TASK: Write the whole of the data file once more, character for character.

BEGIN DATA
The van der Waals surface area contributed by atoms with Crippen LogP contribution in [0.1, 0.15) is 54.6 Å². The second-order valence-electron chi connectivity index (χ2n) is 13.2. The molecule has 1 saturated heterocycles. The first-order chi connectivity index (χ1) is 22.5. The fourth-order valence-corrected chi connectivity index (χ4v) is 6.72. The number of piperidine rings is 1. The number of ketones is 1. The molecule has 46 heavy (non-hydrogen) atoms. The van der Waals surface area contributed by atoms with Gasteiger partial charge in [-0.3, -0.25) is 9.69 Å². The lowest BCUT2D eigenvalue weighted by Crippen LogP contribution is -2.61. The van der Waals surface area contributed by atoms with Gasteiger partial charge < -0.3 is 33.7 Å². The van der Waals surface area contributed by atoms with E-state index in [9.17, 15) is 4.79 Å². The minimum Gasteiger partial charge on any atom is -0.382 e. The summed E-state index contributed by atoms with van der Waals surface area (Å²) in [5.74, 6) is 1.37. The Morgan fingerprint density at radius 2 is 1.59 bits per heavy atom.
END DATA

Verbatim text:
The van der Waals surface area contributed by atoms with Crippen LogP contribution in [0.1, 0.15) is 54.6 Å². The second-order valence-electron chi connectivity index (χ2n) is 13.2. The molecule has 1 saturated heterocycles. The first-order chi connectivity index (χ1) is 22.5. The fourth-order valence-corrected chi connectivity index (χ4v) is 6.72. The number of piperidine rings is 1. The number of ketones is 1. The molecule has 46 heavy (non-hydrogen) atoms. The van der Waals surface area contributed by atoms with Gasteiger partial charge in [-0.3, -0.25) is 9.69 Å². The lowest BCUT2D eigenvalue weighted by Crippen LogP contribution is -2.61. The van der Waals surface area contributed by atoms with Gasteiger partial charge < -0.3 is 33.7 Å². The van der Waals surface area contributed by atoms with E-state index in [9.17, 15) is 4.79 Å². The minimum Gasteiger partial charge on any atom is -0.382 e. The summed E-state index contributed by atoms with van der Waals surface area (Å²) in [5.74, 6) is 1.37. The Morgan fingerprint density at radius 2 is 1.59 bits per heavy atom.